The same is not so true for computer geeks.  It isn’t just Bill Gates, Steve Jobs, and Mark Zuckerberg (all college drop-outs).  It includes thousands of young technical geeks who earn a two year Associates degree from their local community college, then get a good job with advancement potential based upon demonstrations of their skills.  Down the line, of course, they may need to learn some business management skills, but they won’t be uncomfortable spending time with their computer to learn what they need from the best instructors in the world.

So, with the exceptions of institutionally controlled professions like medicine and law, what you study and your level of motivation probably matter more than what what degree you get.

Consider a new high-school graduate with an interest in physical infrastructure.   A couple of years of community college, leveraging online free courses on urban planning and robotics from MIT or other top institutions (for credit towards her associates degree), combined with an unpaid internship at a small company working on pipeline repair robots, and that young woman is going to have her choice of high-paying jobs.

Perhaps her high-school girlfriend wants to be a K-12 teacher.  She could take the traditional path of a 4-year degree at some mediocre University, because her parents can’t afford the better ones and she doesn’t want to saddle herself with a mountain of debt.  Alternatively, she could go to community college, emphasizing childhood education and child psychology.  She can follow that with Internet study and some facilitation workshops,  while interning at an alternative K-12 school that uses the “lectures at home, group-work at school” approach promoted by the Khan Academy.   Her personality and facilitation skills will matter more than most of what she would have learned from a four-year degree, and she will likely earn more, sooner, than she would as a teacher in our stagnant traditional school system.  If she is ambitious, she might soon be an expert on alternative education methods, and help start a new school, or become a world-traveling consultant.  Some people may dismiss her because she “doesn’t even have a University degree,”  but the forward-thinkers most likely to put her recommendations to use will look at her experience and publications, not her diplomas.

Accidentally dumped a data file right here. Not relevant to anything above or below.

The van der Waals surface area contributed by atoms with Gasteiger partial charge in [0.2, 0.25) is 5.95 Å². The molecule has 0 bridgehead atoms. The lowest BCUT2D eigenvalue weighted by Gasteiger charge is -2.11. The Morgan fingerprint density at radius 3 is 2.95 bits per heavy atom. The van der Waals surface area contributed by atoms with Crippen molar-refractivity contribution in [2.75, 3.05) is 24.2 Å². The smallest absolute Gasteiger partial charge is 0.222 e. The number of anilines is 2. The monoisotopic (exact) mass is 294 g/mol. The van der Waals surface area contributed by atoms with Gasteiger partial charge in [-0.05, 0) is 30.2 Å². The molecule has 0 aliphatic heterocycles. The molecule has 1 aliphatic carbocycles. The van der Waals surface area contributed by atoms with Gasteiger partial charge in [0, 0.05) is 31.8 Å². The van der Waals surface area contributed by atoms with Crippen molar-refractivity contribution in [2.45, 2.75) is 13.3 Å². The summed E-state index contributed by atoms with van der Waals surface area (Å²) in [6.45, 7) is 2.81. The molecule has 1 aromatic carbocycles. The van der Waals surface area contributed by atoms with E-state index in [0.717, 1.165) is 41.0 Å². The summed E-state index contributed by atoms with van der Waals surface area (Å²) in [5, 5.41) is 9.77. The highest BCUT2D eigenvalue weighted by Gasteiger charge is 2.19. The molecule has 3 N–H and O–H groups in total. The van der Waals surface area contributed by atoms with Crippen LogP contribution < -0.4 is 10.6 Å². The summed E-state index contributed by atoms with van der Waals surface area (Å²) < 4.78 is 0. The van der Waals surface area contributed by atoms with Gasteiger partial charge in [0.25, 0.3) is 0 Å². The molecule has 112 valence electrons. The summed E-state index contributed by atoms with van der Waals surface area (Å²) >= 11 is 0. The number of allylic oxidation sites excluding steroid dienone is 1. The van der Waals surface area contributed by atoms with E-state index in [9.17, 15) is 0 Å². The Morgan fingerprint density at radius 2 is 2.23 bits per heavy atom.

Attending University right after high school prolongs childhood, keeping us free from responsibility while we continue what we were doing in high school:  learning in the classes we like, listening to boring teachers in required courses we don’t care about, and partying like it’s 1999.   But it isn’t 1999, and more focus and less partying will serve us better.  Those who attend community college are more likely to be working to support themselves, or at least much more conscious of the opportunity cost of not working.  They are more likely to be a bit older, with some crappy work experience behind them that gives them motivation to accomplish more.  They are more likely to be focused:  choosing classes that will be most useful in a specific career that they have in mind.  They are less likely to major in Medieval Music and more likely to major in business.  They are less likely to go on to graduate school to write a thesis on economic conditions of 18th Century Russia, and more likely to go directly to work or start a business.  It is not surprising that recent reports suggest that many community college grads earn more than the average for graduates from 4-year programs.  After having paid about a tenth of the cost of attending a University.

Our public policy should reflect this new reality.  President Obama’s policy goal of making college education more affordable to more Americans is well-intended, but misses the urgent need for a structural overhaul of our post high-school education system.  States should maintain a few premier Universities, and fund them well.  But second-rate Universities should probably be gradually pared down in academic scope, emphasizing high-demand technical degrees and trade certifications.  Excess space on these campuses could be leased to businesses who wish to work in partnership with the colleges, gaining labor from and giving experience to the students.   Meanwhile, the taxpayer money freed up from downsizing the second-rate universities could be reallocated to improving the state’s network of community colleges, and to funding alternative charter schools that will explore and define the future of K-12 education.